It is typical for the heap to grow upward. This means that successive items that are added to the heap are added at addresses that are numerically greater than previous items.  It is also typical for the heap to start immediately after the BSS area of the data segment. The end of the heap is marked by a pointer known as the "break" (Your programs will "break" if they reference past the break).

When the heap manager needs more memory, it can push the break further away using the system calls brk and sbrk. We don't call brk yourself explicitly, but if we malloc enough memory, brk will eventually be called.

stack segment

The stack segment is where local (automatic) variables are allocated.  In C program, local variables are all variables declared inside the opening left curly brace of a function body including the main() or other left curly brace that aren’t defined as static. The data is popped up or pushed into the stack following the Last in First out (LIFO) rule. 

On the standard PC x86 computer architecture it grows toward address zero; on some other architectures it grows the opposite direction.

A “stack pointer” register tracks the top of the stack; it is adjusted each time a value is “pushed” onto the stack.When a function is called, a stack frame (or a procedure activation record) is created and PUSHed onto the top of the stack. This stack frame contains information such as the address from which the function was called and where to jump back to when the function is finished (return address), parameters, local variables, and any other information needed by the invoked function. The order of the information may vary by system and compiler.

When a function returns, the stack frame is POPped from the stack.  Typically the stack grows downward, meaning that items deeper in the call chain are at numerically lower addresses and toward the heap.
Figure 2: Stack layout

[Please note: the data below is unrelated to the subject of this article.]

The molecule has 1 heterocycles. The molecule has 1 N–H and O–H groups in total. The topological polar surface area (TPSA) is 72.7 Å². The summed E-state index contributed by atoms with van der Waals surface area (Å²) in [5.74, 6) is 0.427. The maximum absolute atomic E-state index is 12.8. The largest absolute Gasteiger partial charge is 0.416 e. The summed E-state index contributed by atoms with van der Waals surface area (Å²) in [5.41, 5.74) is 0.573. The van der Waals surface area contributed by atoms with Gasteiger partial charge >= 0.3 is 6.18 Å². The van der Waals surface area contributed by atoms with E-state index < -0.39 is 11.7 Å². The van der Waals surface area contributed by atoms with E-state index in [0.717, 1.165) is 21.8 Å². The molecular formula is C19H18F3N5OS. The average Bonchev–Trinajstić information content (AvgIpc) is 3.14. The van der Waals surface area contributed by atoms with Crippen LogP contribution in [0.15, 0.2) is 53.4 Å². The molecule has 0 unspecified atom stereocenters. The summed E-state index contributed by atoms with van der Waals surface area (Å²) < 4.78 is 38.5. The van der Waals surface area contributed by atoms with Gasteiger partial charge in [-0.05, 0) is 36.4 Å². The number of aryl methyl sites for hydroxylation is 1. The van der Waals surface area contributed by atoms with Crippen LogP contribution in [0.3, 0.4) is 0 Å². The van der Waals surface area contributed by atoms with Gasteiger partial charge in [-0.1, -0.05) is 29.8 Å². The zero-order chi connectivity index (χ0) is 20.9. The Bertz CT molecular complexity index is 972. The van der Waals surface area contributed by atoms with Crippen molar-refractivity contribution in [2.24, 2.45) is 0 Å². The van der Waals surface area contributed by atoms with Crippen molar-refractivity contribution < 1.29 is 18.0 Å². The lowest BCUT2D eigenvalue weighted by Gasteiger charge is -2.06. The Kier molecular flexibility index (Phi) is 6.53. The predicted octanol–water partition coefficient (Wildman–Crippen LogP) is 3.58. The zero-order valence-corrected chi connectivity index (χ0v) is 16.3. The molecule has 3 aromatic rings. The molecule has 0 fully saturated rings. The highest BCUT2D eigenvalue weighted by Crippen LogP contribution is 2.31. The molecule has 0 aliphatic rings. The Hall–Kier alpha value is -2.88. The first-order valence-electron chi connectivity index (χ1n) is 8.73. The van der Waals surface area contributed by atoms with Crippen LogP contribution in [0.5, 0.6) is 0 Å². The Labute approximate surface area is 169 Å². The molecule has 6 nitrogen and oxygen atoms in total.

When a program begins executing in the function main(), space is allocated on the stack for all variables declared within  main(), as seen in Figure (a). If main() calls a function, func1(), additional storage is allocated for the variables in  func1() at the top of the stack as shown in Figure (b). Notice that the parameters passed by main() to func1() are also stored on the stack.

If func1() were to call any additional functions, storage would be allocated at the new Top of stack as seen in the figure. When func1() returns, storage for its local variables is deallocated, and the Top of the stack returns to position shown in Figure (c). If main() were to call another function, storage would be allocated for that function at the Top shown in the figure. As can be seen, the memory allocated in the stack area is used and reused during program execution. It should be clear that memory allocated in this area will contain garbage values left over from previous usage.

Although it is theoretically possible for the stack and heap to grow into each other, the operating system prevents that event.

Check the PART-2 for detailed understanding of these sections with examples.

The relationship among the different sections/segments is summarized below.

Figure 3: Relationship between Sections and Segments